Traditional Methods Enhance Creativity in Art

Critics of the traditional, teacher-led approaches employed at Michaela argue that teaching in this way stifles pupil creativity. Since joining Michaela in January 2015, I have come to see that a teacher-led approach to Art teaching does more to enhance creativity than oppress it.

 

Typical approaches to Art teaching are driven by the belief that children ought to be given the space to develop creativity on their own. We should let kids ‘have a go’ and express themselves through ad hoc experimentation. This is an argument propounded by the likes of Ken Robinson, but, in my opinion, is profoundly flawed. Having seen the results a teacher-led approach can have, I am now convinced that pupils struggle to express their creativity in a meaningful and purposeful way without a thorough grounding in the fundamentals of pencil work and drawing.

 

So instead of the usual group work, guess work, experimentation with a variety of different media or tracing paper exercises, we do things more systematically and carefully. Without wasting a single minute, pupils study techniques step-by-step and master each stage of the process before moving on to the next.

 

Lessons start with a 10 second book hand out (which is the norm across the school), followed by a period of teacher instruction and demonstration. Using a visualiser, I introduce the technique they will be working on that lesson, before giving them time to practise the technique until mastered. I never ask pupils to come to the front of the room to huddle around the table to observe a demonstration. I’ve found in the past that the behaviour can quickly become quite chaotic if this happens, so I suggest avoiding it at all costs! In fact, no pupils are ever allowed out of their seats during an art lesson except for designated ‘Art Assistants’- trustworthy pupils selected for their work ethic and commitment to the subject. They are the only pupils who pack away materials, equipment and work in lessons. It saves time and reduces chaos, whilst simultaneously incentivising pupils to work harder – (the Art Assistant positions are highly coveted, and pupils wear a badge on their blazers if they are selected).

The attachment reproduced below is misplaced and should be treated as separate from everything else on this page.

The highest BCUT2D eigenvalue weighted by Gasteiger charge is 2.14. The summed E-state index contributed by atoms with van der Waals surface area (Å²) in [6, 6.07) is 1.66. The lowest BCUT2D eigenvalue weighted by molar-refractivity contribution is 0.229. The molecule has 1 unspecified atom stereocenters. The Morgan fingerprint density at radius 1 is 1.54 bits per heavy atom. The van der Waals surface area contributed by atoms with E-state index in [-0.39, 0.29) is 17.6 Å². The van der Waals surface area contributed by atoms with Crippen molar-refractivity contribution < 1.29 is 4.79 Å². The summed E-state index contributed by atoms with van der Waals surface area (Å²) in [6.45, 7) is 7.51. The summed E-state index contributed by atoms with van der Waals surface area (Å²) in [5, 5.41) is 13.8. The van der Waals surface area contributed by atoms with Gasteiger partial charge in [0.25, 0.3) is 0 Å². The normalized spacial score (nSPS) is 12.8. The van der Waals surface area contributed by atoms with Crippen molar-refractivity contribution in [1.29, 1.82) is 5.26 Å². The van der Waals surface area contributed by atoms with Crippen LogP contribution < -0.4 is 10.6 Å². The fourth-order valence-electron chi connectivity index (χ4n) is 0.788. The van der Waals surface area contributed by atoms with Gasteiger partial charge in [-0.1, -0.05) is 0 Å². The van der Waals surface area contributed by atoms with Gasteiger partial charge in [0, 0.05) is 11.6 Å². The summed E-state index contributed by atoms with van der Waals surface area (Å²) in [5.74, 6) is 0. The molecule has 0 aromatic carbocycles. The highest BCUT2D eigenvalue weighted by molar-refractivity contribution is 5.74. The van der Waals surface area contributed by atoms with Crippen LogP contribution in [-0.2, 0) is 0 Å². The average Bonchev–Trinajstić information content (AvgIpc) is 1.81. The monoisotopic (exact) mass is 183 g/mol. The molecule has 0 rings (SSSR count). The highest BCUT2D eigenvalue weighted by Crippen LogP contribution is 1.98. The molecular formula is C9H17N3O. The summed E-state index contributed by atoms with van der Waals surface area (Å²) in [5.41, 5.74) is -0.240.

For the first 4 weeks of year 7, pupils do not attempt to use any media other than the 2B pencil, chalk and charcoal. This is to give them time to build their tonal and mark-making techniques. We revisit the same media a number of times over and over in order to secure their ability to use them effectively.